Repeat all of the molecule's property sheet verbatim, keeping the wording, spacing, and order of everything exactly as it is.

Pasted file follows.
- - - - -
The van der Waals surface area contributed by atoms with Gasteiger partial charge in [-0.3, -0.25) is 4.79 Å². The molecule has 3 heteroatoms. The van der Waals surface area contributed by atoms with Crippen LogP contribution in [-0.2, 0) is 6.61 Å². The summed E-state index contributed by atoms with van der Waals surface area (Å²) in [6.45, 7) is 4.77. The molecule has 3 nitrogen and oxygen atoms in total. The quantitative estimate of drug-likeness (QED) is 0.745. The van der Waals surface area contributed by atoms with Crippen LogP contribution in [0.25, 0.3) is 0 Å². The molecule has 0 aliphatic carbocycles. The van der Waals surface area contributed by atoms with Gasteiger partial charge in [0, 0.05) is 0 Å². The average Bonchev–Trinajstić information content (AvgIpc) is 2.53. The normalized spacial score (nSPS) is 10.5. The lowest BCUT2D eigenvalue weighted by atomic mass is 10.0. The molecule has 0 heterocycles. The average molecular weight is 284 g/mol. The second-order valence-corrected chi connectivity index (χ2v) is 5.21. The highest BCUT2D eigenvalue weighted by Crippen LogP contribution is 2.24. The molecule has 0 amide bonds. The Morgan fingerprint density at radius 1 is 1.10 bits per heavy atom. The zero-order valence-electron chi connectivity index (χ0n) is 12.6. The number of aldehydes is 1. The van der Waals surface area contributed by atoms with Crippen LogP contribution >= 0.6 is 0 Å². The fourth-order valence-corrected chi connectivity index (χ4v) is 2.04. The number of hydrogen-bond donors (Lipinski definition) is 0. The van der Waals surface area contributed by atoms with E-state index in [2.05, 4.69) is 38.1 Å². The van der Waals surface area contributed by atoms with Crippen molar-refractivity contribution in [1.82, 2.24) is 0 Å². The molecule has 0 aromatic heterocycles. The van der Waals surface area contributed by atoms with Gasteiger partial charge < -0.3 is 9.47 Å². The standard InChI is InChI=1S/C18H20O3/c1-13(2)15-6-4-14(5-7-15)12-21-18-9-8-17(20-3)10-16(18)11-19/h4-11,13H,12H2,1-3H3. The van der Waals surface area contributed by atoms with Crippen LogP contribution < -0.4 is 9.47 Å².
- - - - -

The van der Waals surface area contributed by atoms with Gasteiger partial charge in [-0.3, -0.25) is 4.79 Å². The molecule has 3 heteroatoms. The van der Waals surface area contributed by atoms with Crippen LogP contribution in [-0.2, 0) is 6.61 Å². The summed E-state index contributed by atoms with van der Waals surface area (Å²) in [6.45, 7) is 4.77. The molecule has 3 nitrogen and oxygen atoms in total. The quantitative estimate of drug-likeness (QED) is 0.745. The van der Waals surface area contributed by atoms with Crippen LogP contribution in [0.25, 0.3) is 0 Å². The molecule has 0 aliphatic carbocycles. The van der Waals surface area contributed by atoms with Gasteiger partial charge in [0, 0.05) is 0 Å². The average Bonchev–Trinajstić information content (AvgIpc) is 2.53. The normalized spacial score (nSPS) is 10.5. The lowest BCUT2D eigenvalue weighted by atomic mass is 10.0. The molecule has 0 heterocycles. The average molecular weight is 284 g/mol. The second-order valence-corrected chi connectivity index (χ2v) is 5.21. The highest BCUT2D eigenvalue weighted by Crippen LogP contribution is 2.24. The molecule has 0 amide bonds. The Morgan fingerprint density at radius 1 is 1.10 bits per heavy atom. The zero-order valence-electron chi connectivity index (χ0n) is 12.6. The number of aldehydes is 1. The van der Waals surface area contributed by atoms with Crippen LogP contribution >= 0.6 is 0 Å². The fourth-order valence-corrected chi connectivity index (χ4v) is 2.04. The number of hydrogen-bond donors (Lipinski definition) is 0. The van der Waals surface area contributed by atoms with E-state index in [2.05, 4.69) is 38.1 Å². The van der Waals surface area contributed by atoms with Crippen molar-refractivity contribution in [1.82, 2.24) is 0 Å². The molecule has 0 aromatic heterocycles. The van der Waals surface area contributed by atoms with Gasteiger partial charge < -0.3 is 9.47 Å². The standard InChI is InChI=1S/C18H20O3/c1-13(2)15-6-4-14(5-7-15)12-21-18-9-8-17(20-3)10-16(18)11-19/h4-11,13H,12H2,1-3H3. The van der Waals surface area contributed by atoms with Crippen LogP contribution < -0.4 is 9.47 Å².